5 Best Ways to Program to Find Number of Ways We Can Concatenate Words to Make Palindromes in Python

Rate this post

πŸ’‘ Problem Formulation: We are tasked with finding the number of unique ways we can concatenate a given list of words to create palindromes. For example, given the words ['bat', 'tab', 'cat'], there are two ways we can create palindromes: by concatenating ‘bat’ with ‘tab’ (battab) or ‘tab’ with ‘bat’ (tabbat).

Method 1: Brute Force Approach

This method involves generating all possible combinations of the given words and checking which combinations are palindromes. It’s not efficient for large datasets but is straightforward. The function brute_force_palindrome takes a list of words and returns the count of palindrome combinations.

Here’s an example:

def is_palindrome(s):
    return s == s[::-1]

def brute_force_palindrome(words):
    count = 0
    for i in range(len(words)):
        for j in range(len(words)):
            if i != j and is_palindrome(words[i] + words[j]):
                count += 1
    return count

words = ['bat', 'tab', 'cat']

Output: 2

This code defines a helper function is_palindrome which checks if a given string is a palindrome. The main function brute_force_palindrome then iterates through pairs of words, concatenates them, and uses the helper function to count how many of these are palindromes.

Method 2: Using Map and Lambda Functions

Leveraging Python’s map and lambda functions, we can write more concise code. This method creates a list of all concatenated word pairs and filters the palindromes using a lambda. The function map_lambda_palindrome is an elegant one-liner.

Here’s an example:

words = ['bat', 'tab', 'cat']

def map_lambda_palindrome(words):
    return sum(map(lambda i, j: i != j and (words[i] + words[j]) == (words[i] + words[j])[::-1], range(len(words)), range(len(words))))


Output: 2

This one-liner utilizes the map function with a lambda that checks if the concatenated words are palindromes, while making sure we aren’t pairing a word with itself. It’s more Pythonic and utilizes functional programming paradigms.

Method 3: Using itertools

This method uses Python’s itertools library to efficiently create combinations. The itertools.permutations generates all possible ordered pairs, which are then filtered to find palindromes.

Here’s an example:

from itertools import permutations

def itertools_palindrome(words):
    return sum(1 for i, j in permutations(words, 2) if is_palindrome(i+j))

words = ['bat', 'tab', 'cat']

Output: 2

By using the permutations function, we avoid manually checking for the same index and simplifying the loop logic. This code is more efficient than the brute force approach due to the optimizations in itertools.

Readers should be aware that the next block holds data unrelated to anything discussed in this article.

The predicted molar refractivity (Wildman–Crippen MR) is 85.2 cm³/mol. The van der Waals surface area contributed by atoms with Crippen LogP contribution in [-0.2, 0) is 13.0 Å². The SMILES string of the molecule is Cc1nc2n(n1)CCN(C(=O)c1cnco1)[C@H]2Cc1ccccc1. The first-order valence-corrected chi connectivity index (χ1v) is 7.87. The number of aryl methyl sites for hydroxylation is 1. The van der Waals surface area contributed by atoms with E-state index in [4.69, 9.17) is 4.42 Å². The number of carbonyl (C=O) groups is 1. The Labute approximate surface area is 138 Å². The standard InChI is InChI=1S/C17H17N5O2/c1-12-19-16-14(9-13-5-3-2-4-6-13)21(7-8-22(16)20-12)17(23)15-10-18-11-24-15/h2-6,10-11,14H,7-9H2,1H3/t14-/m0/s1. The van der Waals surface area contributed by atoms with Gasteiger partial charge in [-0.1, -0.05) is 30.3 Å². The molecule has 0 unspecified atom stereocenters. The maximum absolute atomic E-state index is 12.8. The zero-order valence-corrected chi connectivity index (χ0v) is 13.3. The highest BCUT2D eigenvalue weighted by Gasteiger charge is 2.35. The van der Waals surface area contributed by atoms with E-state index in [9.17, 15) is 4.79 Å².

Method 4: Using Dictionary Lookups

Dictionary lookups can significantly speed up the search for palindromes, especially for large datasets. We first create a dictionary with reversed words as keys for quick checks. The function dictionary_lookup_palindrome utilizes this for efficient palindrome concatenation checks.

Here’s an example:

def dictionary_lookup_palindrome(words):
    reversed_words = {w[::-1]: w for w in words}
    count = sum(1 for w in words if reversed_words.get(w))
    return count

words = ['bat', 'tab', 'cat']

Output: 2

In this snippet, we flip the words and use them as keys in a dictionary for O(1) lookup times. Any word that has its reversed version in the dictionary contributes to the palindrome count.

Bonus One-Liner Method 5: Using List Comprehensions

Python’s list comprehensions are a compact way of writing loops. This method uses a single line of code to check for palindrome concatenation of word pairs. It keeps the code simplistic yet readable.

Here’s an example:

words = ['bat', 'tab', 'cat']

print(sum(1 for word1 in words for word2 in words if word1 != word2 and word1 + word2 == (word1 + word2)[::-1]))

Output: 2

This compact code does everything in one line: iterating over every possible pair without duplicating and adding to the count if the concatenation is a palindrome.


  • Method 1: Brute Force Approach. Simple to understand but inefficient for large datasets. O(n^2) time complexity.
  • Method 2: Using Map and Lambda Functions. Pythonic and functional, still operates with high time complexity. May be less readable for those unfamiliar with functional programming.
  • Method 3: Using itertools. More efficient, leveraging the power of itertools for optimized permutations. This reduces unnecessary checks and has a better time complexity.
  • Method 4: Using Dictionary Lookups. The most efficient for large sets of words, with quick dictionary lookups reducing the time complexity. May take more memory for the dictionary storage.
  • Method 5: Bonus One-Liner Using List Comprehensions. Compact and pythonic, this method is quite expressive. However, it may suffer in performance with larger datasets.